Abiteboul’s sudden exit leaves more questions than answers at renamed Alpine.
It is still unknown why Cyril Abiteboul left Renault. Photo by Mark Thompson/Getty Images.
You wouldn’t usually associate the name Bob Dylan with Formula One, but his famous song “The times they are a-changin” certainly rings true at the pinnacle of motorsport. Even though not all of them are that surprising, I did not expect the rapidity we are witnessing in the case of management within the sport.
Recently the news broke on Cyril Abiteboul’s departure from the Renault team – it was not even the renamed Alpine yet – a move few of us would have predicted. The reason for this sudden decision is unknown.
Abiteboul issued a brief statement: “I would like to thank the Groupe Renault for having trusted me for many years, particularly with the relaunch and reconstruction of the team since 2016. The solid foundations of the racing team and the entities in France and England built over these years, the strategic evolution of the sport towards a more economically sustainable model and more recently the Alpine project, which provides a renewed sense of meaning and dynamism, all point to a fine trajectory.
“I would like to thank [Renault chief executive] Luca de Meo for involving me in the construction of the Alpine business unit and I wish the new structure every success.”
It is rather a curt finale to a long career for the Frenchman, who recently demonstrated that the team was on the right track. It went from being an average team and an engine supplier whose product lacked both performance and reliability, to finishing fifth in the 2020 constructors’ championship with their own car and taking the Renault-powered McLaren to third in the same title chase.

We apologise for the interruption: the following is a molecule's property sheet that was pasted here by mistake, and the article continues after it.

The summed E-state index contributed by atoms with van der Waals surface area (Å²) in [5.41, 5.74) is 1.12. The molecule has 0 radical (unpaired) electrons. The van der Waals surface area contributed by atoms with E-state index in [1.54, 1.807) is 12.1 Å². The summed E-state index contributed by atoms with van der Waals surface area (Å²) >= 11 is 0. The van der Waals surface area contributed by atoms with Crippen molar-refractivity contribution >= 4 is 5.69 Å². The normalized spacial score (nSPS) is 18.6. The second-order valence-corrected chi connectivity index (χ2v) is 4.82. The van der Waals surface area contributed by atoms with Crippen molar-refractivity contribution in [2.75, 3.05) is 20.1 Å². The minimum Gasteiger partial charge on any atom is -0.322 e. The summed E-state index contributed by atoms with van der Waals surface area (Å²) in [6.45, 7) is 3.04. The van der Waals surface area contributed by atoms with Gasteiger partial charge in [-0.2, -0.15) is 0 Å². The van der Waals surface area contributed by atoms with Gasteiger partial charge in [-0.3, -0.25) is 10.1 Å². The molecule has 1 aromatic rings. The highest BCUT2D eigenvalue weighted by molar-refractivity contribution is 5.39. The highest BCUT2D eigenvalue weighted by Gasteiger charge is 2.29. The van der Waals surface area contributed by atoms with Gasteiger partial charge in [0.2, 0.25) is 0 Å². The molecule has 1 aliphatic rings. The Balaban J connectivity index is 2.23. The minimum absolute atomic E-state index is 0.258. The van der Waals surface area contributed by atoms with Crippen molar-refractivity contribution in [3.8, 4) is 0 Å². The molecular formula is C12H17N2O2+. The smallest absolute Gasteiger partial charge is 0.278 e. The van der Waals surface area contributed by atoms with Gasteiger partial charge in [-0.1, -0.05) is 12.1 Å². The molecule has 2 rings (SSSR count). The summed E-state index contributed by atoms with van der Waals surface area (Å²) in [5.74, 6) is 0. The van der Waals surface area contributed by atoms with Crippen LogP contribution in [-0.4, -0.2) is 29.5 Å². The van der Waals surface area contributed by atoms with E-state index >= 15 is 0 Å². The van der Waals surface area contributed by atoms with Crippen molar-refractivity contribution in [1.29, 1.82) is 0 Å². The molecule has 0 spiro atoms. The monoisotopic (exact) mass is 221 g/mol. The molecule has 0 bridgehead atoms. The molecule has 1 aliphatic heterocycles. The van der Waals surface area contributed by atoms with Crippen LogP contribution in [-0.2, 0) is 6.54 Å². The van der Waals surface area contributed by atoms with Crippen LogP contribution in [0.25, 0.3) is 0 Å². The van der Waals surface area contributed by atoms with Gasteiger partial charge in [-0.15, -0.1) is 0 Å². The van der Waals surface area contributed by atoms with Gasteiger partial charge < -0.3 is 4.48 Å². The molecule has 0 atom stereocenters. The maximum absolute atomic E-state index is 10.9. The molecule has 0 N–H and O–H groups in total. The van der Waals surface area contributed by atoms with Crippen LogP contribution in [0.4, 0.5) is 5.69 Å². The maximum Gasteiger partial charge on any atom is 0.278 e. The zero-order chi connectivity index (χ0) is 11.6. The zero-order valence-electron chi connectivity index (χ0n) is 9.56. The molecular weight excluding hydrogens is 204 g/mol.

Just a few weeks ago Abiteboul announced how satisfied he was with the 2021 driver line-up, Fernando Alonso and Esteban Ocon, plus the move to Alpine F1. Everything in Renault’s garden was looking very rosy. So what happened Perhaps we will never know. But it is certainly not the end of the Renault/Alpine saga. Now the question is, who will be running the team?
The position of chief executive of Alpine, which includes Alpine cars, F1, sport and all competitive activities, has been settled with the appointment of Laurent Rossi, who was director of strategy and business development for Groupe Renault.
Team principal is expected to be Marcin Budkowski, currently the F1 team’s executive director at the Enstone plant in Oxfordshire. He would report directly to Rossi, who in turn will report to De Meo. Then there is the appointment of Davide Brivio, who has spent 20 years involved in motorsport and the last eight as manager of a Japanese team.
If you follow MotoGP you will be familiar with Brivio as the dynamic man behind Team Suzuki Ecstar. He left there on a high, with Joan Mir taking the 2020 riders’ title and Suzuki Ecstar winning the team championship. Quite what his role is to be will only be officially “announced in the coming weeks”, according to an Alpine F1 statement.
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